map from that, so I kind of do things in parts, but so that
they know what the whole thing is, I give them the whole
rubric so they know what the whole plan is. But because the one thing about
assessing is the feedback is so important so they have
to have ongoing feedback. So you don’t want to collect
something and just give it back to them at the end
of the semester. And you have to choose whether
you want them to be able to revise things. I think it’s important to allow
students to be able to revise things, because how are they
going to learn if they don’t get to revise things. So you don’t want them to walk
away with a question that’s not, that they can’t research, or not
answerable or that they can’t develop a reasearch plan for,
so then you would want them to revise that. Too often in our education we’ve
just talked about final grades and it just gives us a grade. Well that’s not really what
assessment is, assessment is giving them feedback so that
they can continuously improve, and then they can use that in
whatever field is, it’s not like an I got she didn’t do this. We want for them
to be successful. Hopefully, we should. Some of us it may
fight us all the way. [laughter]. (Denise).
Okay just go ahead and take one of your items
that you choose to write your supporting criteria for and
share it with one of the other people that you’re sitting
near, and then we’ll have a couple people
share their’s out loud. Okay, do you have
another question? [no dialogue]. (Denise).
I think I thought about a couple of other questions. What did you find your thought
processes doing while you were doing this activity? What kinds of things did you see
happening when you were trying to write this up? What were the things that were
easy, what were the things that were difficult, or just
what were you thinking? What did it make
you focus on? (male speaker).
It really forces me to clarify in my learning
goal for the experiement, for the assignement, because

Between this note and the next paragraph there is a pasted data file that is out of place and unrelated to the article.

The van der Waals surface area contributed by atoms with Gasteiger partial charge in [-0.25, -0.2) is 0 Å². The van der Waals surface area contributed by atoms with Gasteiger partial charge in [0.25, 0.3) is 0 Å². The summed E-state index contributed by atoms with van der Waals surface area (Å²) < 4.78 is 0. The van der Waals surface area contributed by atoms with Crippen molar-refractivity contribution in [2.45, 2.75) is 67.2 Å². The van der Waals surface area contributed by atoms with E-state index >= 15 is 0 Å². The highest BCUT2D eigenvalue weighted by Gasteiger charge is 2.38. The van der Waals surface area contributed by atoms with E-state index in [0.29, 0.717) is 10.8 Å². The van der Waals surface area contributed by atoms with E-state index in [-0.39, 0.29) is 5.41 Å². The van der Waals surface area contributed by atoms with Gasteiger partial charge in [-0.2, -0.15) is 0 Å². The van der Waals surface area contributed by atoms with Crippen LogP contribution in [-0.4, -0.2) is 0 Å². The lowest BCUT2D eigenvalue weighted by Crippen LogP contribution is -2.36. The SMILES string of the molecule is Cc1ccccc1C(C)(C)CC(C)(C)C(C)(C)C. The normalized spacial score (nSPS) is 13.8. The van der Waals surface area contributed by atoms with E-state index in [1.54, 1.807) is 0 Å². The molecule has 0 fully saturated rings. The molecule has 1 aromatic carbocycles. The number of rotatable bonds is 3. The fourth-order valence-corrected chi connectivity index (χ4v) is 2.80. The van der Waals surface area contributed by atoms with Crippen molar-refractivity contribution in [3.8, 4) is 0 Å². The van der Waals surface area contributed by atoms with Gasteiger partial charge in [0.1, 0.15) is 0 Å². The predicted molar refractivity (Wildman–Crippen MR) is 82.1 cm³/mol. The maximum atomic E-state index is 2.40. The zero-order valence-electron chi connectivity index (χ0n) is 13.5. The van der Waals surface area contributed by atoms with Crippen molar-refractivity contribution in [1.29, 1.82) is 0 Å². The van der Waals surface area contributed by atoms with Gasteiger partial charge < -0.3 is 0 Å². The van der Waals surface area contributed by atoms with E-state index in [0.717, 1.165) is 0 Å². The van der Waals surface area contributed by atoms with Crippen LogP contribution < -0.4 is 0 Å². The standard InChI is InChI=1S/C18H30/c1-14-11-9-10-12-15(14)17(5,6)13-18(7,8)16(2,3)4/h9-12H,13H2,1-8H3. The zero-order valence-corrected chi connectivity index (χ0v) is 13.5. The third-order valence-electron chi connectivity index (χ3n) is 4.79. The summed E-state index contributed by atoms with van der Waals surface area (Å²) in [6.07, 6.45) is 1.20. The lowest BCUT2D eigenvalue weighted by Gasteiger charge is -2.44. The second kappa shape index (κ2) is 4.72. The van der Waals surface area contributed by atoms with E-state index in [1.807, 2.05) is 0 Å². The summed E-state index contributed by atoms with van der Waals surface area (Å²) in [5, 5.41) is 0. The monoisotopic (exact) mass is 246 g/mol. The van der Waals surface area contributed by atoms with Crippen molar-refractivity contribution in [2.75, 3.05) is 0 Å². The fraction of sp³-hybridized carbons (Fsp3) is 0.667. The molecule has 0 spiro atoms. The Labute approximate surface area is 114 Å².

if you’re going to grade someone on it you have to be
very clear on what you want them to achieve. So when I started the excercise
I thought, oh my examples, I’m going to make them
do a homework package, make them work in groups
and then they’ll turn it in. Then I started writing
how I’m going to grade that, oh I actually want them to do A,
B, C, D, and E specifically so it really helps me clarify what
I want from the assignment. (Denise).
Very good, someone else? Okay. (male speaker).
Well, too at the beginning of the seminar I actually
thought that the rubric would be something that
I could use to grade my students with. So I teach math and this
grading math exams is pretty straight foward, you
assign a point value. But at the end of this, I find
that rubrics are actually more useful for me to use on myself,
because I was just discussing with Patrick and David that
I oftentimes am guilty of, I like to have a challenging
question at the end of my exams. I was telling them,
seperating my B students from my A students, so there would
be one problem that would be very challenging. Often times I run into this
problem, and other graduate students in the math department
have run in to a similar problem where we have challenging
questions that turn out to be a little to challenging, and so
by having the rubric for myself, I know exactly what I want
my A students to be able to demonstrate so that I don’t
make the mistake of making it too difficult for them. Even though it might be doable
based on the material that I’ve covered, it sort of keeps me in
check so that I don’t end up writing these, sometimes student
consider these ridiculous exams. [laughter]. (Denise).
The other thing too is because you have
that exceeds and meets, it’s like even the kids who
like attacked it and got parts of it right, can get some
recognition and credit and see what their thinking was and then
they maybe know where they can go next time. So that also helps
from the rubric. Rember the assessment is to help
us improve our teaching and our students learning, so that’s
very good, okay someone else? (female speaker).
Keeping up with partial credits, you know as opposed to right
or wrong, I always looked at it as right or wrong because I knew
the answer, but for some reason between the brain and the
writing and the choosing of the answer, something
happened you know and wrong. (Denise).
Any other thoughts or [unclear audio]
that you were having. (female speaker).
I think what this helped me think about the most
was how to write an assignment description that makes it clear
how you can exceed expectations, because it seems like,
and I know I’ve been guilty of this before to myself writing
assignment descriptions that are geared toward meeting
expectation, so running the middle of the road, so how could
the student go a further step. It was hard for me to figure it